2000 Game Recap: Rickey Gone And Mets Still Lose

The Mets finally got rid of Rickey Henderson. The Mets finally had enough of his lack of hustle and his attitude. According to Bobby Valentine, it wasn’t just him, but the players as well. Combine that with his threatening a reporter, and the Mets finally got rid of the future Hall of Famer. Given how he has been purported to be the issue with the team, you’d think they’d right the ship immediately.

They didn’t.

The Mets are really running out of excuses as to why they are playing as terribly as they are. A team who was once six games over .500 is now at .500, and they have lost four out of the five games they have played against the Marlins. This is the same Marlins team who lost 98 games last year and 108 the previous season.

The Mets had a 2-0 first inning lead in this game. Derek Bell hit a one out homer, and then later in the inning, Todd Zeile hit an RBI single. At that time, the Mets had runners in the corner with one out, but the rally ended there when Benny Agbayani hit into an inning ending double play.

As an aside, Agbayani is one of the players who should benefit from Henderson’s release. Agbayani went from coming THIS close to beginning the year in the minors to being on the cusp of an everyday role. Others who may benefit include Joe McEwing, who made his Mets debut starting in center before moving around the field.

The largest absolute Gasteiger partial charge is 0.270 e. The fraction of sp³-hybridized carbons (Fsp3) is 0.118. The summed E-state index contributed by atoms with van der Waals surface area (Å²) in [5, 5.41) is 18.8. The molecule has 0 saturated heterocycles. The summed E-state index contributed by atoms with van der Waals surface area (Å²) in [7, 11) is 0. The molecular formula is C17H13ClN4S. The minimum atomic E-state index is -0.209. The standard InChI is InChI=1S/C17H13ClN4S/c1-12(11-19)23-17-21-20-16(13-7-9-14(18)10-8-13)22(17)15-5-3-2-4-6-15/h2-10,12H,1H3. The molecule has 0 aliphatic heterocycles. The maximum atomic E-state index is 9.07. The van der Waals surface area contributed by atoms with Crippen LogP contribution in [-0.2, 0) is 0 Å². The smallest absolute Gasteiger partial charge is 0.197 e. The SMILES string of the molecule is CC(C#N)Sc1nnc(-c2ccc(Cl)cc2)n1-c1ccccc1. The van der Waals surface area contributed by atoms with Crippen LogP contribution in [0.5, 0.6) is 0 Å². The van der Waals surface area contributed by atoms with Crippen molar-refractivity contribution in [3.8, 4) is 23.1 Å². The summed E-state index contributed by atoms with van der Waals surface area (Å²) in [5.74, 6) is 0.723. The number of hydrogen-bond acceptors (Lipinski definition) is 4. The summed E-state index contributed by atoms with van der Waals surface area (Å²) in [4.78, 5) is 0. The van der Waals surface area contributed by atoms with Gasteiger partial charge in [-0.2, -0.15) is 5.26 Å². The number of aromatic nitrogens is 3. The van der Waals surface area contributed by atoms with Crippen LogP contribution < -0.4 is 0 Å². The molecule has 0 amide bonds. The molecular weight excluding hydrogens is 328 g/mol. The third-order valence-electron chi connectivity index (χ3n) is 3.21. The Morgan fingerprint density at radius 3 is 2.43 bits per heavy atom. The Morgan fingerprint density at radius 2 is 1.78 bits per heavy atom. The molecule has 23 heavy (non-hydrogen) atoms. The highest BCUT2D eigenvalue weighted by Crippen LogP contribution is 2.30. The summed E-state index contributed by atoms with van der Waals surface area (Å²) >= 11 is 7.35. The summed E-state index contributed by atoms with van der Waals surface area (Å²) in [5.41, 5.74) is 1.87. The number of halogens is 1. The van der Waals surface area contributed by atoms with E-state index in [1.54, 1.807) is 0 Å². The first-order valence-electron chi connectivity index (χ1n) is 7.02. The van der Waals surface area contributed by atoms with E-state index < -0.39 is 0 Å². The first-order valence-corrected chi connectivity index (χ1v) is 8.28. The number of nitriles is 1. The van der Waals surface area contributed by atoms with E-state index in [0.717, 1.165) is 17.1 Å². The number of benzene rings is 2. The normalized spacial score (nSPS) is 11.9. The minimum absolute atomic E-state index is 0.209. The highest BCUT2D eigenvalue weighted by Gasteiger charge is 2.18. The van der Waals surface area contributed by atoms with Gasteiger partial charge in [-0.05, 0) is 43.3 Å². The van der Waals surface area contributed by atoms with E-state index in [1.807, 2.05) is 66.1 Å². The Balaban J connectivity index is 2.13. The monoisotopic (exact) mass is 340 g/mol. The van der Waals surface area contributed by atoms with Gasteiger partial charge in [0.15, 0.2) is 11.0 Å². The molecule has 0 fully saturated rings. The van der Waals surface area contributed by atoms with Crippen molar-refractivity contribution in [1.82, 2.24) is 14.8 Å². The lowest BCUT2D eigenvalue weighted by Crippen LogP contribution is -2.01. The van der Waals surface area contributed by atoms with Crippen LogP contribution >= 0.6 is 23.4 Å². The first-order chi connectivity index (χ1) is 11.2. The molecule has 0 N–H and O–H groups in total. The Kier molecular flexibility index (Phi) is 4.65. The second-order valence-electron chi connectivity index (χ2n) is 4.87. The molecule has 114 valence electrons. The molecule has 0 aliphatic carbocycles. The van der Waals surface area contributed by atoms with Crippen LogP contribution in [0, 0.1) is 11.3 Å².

That Mets lead grew to 3-0 in the third. Bell hit a lead-off single, and he’d steal second. Paul Bako‘s throw was wild allowing Bell to go to third on the play. He would score an unearned run on Robin Ventura‘s RBI ground out.

Unfortunately, this 3-0 was not enough for Pat Mahomes to protect. With the injury to Bobby Jones, and the complete ineffectiveness of Bill Pulsipher, Mahomes was again thrust into a starting role. For the first three innings, he kept the Marlins off the board. Starting in the fourth, they’d begin to hit him hard.

Preston Wilson, who is starting to wear out the Mets, led off the inning with a double. He’d then score on a Kevin Millar two run homer. Mahomes would get that run back with an RBI double off opposing pitcher Vladimir Nunez in the bottom of the inning to extend the Mets lead to 4-1. He’d then pitch a scoreless fifth, thanks in part, to an inning ending double play after Luis Castillo reached on an error.